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Source: Association of Producers

Region: North Amazon mountains

Department: Cajamarca

Elevation: 900-1300m

Yearly Rainfall: ~1800mm (71 inches)

Genetics: Native Marañón and Cajamarca-Amazonas (Fortunato No. 4, Marañón 54, and others)

Harvest Season: May - Aug (major); Nov - Dec (minor)

Tasting Notes: Complex fruity/floral/herbal; with mild nut and brownie notes.

Fermentation Style: 6-7 days in wooden boxes; daily bean rotation after first 2 days.

Drying Style: 4-5 days in mounds; 2-4 days on covered tarps or drying mesh racks.

Native to the north Amazonian mountains, between the Cajamarca and Amazonas departments, these unique beans grow at an elevation of 900–1300m in the valleys of the Marañón river—a place protected by steep canyon walls that have kept it isolated from genetic influences for millennia. For years we have worked closely with the Association of Producers El Huarango to share these gems with the world.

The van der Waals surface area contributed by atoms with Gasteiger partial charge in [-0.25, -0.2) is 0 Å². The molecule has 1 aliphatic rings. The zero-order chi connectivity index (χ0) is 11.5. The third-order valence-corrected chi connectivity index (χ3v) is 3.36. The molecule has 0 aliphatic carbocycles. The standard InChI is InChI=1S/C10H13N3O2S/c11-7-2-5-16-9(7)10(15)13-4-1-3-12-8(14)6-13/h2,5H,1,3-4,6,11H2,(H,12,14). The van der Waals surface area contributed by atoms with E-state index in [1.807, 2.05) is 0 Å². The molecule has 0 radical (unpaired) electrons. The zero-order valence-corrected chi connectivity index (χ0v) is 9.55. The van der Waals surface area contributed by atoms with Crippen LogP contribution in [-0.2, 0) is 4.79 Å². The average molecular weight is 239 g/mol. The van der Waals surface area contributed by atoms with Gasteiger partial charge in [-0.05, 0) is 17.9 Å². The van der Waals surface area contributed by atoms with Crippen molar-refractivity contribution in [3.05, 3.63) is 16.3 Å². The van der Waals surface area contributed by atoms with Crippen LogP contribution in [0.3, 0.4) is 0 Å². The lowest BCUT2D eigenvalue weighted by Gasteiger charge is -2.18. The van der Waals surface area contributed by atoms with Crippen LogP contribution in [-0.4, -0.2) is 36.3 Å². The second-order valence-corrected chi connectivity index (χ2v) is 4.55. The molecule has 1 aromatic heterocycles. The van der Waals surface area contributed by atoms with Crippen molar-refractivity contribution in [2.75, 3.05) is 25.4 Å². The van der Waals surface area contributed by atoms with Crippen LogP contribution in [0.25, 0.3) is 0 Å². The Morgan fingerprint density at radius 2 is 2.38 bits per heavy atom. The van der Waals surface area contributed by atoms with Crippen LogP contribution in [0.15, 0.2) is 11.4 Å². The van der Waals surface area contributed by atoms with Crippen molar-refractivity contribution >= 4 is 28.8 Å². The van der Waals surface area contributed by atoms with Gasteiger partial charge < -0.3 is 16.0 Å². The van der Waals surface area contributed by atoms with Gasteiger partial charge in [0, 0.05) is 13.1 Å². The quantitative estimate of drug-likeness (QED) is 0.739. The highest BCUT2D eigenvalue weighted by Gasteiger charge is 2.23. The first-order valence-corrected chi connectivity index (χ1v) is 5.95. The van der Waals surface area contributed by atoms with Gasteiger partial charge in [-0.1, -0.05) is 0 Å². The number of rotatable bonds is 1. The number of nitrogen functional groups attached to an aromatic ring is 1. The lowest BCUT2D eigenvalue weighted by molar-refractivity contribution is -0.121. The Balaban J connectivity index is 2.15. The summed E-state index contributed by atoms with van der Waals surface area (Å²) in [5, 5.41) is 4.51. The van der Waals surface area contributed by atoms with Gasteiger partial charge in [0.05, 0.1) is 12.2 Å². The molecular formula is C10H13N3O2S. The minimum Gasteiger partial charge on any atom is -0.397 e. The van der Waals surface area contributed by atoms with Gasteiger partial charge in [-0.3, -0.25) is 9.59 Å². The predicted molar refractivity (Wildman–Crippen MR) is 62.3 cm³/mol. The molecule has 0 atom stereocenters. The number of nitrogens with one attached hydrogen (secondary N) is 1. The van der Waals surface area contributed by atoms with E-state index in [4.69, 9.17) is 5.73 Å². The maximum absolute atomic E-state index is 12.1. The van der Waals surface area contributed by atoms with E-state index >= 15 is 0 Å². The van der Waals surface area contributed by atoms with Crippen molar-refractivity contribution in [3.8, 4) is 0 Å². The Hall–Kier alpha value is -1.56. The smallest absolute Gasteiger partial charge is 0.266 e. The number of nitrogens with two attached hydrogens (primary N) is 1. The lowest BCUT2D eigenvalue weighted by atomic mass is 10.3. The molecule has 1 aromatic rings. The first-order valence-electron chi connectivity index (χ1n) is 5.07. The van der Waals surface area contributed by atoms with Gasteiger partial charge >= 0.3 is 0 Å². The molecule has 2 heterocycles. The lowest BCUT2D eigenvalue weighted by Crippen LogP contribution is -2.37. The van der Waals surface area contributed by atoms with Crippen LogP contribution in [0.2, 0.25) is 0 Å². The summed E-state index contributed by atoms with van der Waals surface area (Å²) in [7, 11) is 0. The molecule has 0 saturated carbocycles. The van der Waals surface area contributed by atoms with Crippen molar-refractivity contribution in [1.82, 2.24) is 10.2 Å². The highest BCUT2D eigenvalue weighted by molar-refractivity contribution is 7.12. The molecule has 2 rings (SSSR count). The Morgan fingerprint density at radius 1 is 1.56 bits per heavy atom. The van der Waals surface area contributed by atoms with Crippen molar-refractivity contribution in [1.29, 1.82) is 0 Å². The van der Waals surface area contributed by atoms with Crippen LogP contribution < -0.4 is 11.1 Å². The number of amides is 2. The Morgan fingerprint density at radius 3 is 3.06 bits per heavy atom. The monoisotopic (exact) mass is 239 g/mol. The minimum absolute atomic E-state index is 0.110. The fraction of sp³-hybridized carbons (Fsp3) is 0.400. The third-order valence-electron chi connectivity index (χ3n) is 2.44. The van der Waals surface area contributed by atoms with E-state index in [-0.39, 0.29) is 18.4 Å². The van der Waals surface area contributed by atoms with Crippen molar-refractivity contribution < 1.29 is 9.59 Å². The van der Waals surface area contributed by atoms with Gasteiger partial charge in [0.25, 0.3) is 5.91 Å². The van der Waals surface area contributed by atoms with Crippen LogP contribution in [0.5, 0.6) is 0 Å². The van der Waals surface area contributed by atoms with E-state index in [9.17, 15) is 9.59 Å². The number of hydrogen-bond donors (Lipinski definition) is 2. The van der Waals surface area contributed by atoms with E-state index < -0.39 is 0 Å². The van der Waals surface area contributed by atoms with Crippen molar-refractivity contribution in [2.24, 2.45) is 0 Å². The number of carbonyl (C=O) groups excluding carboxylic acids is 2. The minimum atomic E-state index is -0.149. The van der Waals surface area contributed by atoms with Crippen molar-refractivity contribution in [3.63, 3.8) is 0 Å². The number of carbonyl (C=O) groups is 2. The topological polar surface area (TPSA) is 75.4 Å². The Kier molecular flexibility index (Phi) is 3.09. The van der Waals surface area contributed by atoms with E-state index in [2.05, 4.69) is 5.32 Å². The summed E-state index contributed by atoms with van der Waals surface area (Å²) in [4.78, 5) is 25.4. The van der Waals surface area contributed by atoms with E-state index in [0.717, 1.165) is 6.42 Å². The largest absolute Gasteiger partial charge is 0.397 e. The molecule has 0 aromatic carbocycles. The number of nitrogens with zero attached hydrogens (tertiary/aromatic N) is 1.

Made up of many different Native Marañón and Cajamarca-Amazonas varieties, including the highly-coveted Fortunato No. 4, this bean origin is accepted by many as one of the earliest from which numerous modern varieties are derived and expresses a truly unique complexity of fruity, floral, herbal, and mild nut and brownie notes. Even more uniquely, some Marañón varieties have pods with about 40% white beans—something

Dr. Lyndel Meinherdt, Lead Researcher of the USDA Agricultural Research Service, described as “an unprecedented discovery”.

It has even been the subject of an Anthony Bourdain: Parts Unknown episode where he and world-renowned chef, Eric Ripert, venture to Peru in search of what has been dubbed the "best" cacao in the world. Season 1, Episode 7, in case you were wondering. It’s our favourite episode…obviously.

We could tell you more, but we think you probably get the picture.



5kg boxes available in our shop. For any other volumes please contact us.

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